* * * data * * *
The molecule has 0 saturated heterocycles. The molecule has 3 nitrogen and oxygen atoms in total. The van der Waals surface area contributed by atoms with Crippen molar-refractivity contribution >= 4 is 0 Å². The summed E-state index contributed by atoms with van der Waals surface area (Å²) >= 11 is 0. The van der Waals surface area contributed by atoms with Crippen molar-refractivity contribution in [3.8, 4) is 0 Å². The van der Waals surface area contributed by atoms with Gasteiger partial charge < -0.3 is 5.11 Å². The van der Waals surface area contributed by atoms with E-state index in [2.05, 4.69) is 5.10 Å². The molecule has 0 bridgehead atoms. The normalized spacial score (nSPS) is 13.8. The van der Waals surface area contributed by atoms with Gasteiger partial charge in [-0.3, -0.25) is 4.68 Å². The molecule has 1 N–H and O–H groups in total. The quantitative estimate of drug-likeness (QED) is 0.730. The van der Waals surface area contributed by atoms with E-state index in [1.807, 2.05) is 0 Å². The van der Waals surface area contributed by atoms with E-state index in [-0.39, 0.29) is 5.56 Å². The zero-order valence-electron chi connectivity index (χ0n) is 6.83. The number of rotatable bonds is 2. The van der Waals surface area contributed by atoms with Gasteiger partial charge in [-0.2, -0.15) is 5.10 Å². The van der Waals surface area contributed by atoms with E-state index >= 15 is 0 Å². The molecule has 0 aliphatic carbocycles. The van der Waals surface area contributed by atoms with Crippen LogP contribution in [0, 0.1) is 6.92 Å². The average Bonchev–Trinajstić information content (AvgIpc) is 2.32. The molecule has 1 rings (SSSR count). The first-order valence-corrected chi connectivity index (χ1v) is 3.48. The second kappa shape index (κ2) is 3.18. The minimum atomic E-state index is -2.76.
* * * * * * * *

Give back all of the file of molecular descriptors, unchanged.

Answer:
The molecule has 0 saturated heterocycles. The molecule has 3 nitrogen and oxygen atoms in total. The van der Waals surface area contributed by atoms with Crippen molar-refractivity contribution >= 4 is 0 Å². The summed E-state index contributed by atoms with van der Waals surface area (Å²) >= 11 is 0. The van der Waals surface area contributed by atoms with Crippen molar-refractivity contribution in [3.8, 4) is 0 Å². The van der Waals surface area contributed by atoms with Gasteiger partial charge < -0.3 is 5.11 Å². The van der Waals surface area contributed by atoms with E-state index in [2.05, 4.69) is 5.10 Å². The molecule has 0 bridgehead atoms. The normalized spacial score (nSPS) is 13.8. The van der Waals surface area contributed by atoms with Gasteiger partial charge in [-0.3, -0.25) is 4.68 Å². The molecule has 1 N–H and O–H groups in total. The quantitative estimate of drug-likeness (QED) is 0.730. The van der Waals surface area contributed by atoms with E-state index in [1.807, 2.05) is 0 Å². The van der Waals surface area contributed by atoms with E-state index in [-0.39, 0.29) is 5.56 Å². The zero-order valence-electron chi connectivity index (χ0n) is 6.83. The number of rotatable bonds is 2. The van der Waals surface area contributed by atoms with Gasteiger partial charge in [-0.2, -0.15) is 5.10 Å². The van der Waals surface area contributed by atoms with E-state index >= 15 is 0 Å². The molecule has 0 aliphatic carbocycles. The van der Waals surface area contributed by atoms with Crippen LogP contribution in [0, 0.1) is 6.92 Å². The average Bonchev–Trinajstić information content (AvgIpc) is 2.32. The molecule has 1 rings (SSSR count). The first-order valence-corrected chi connectivity index (χ1v) is 3.48. The second kappa shape index (κ2) is 3.18. The minimum atomic E-state index is -2.76.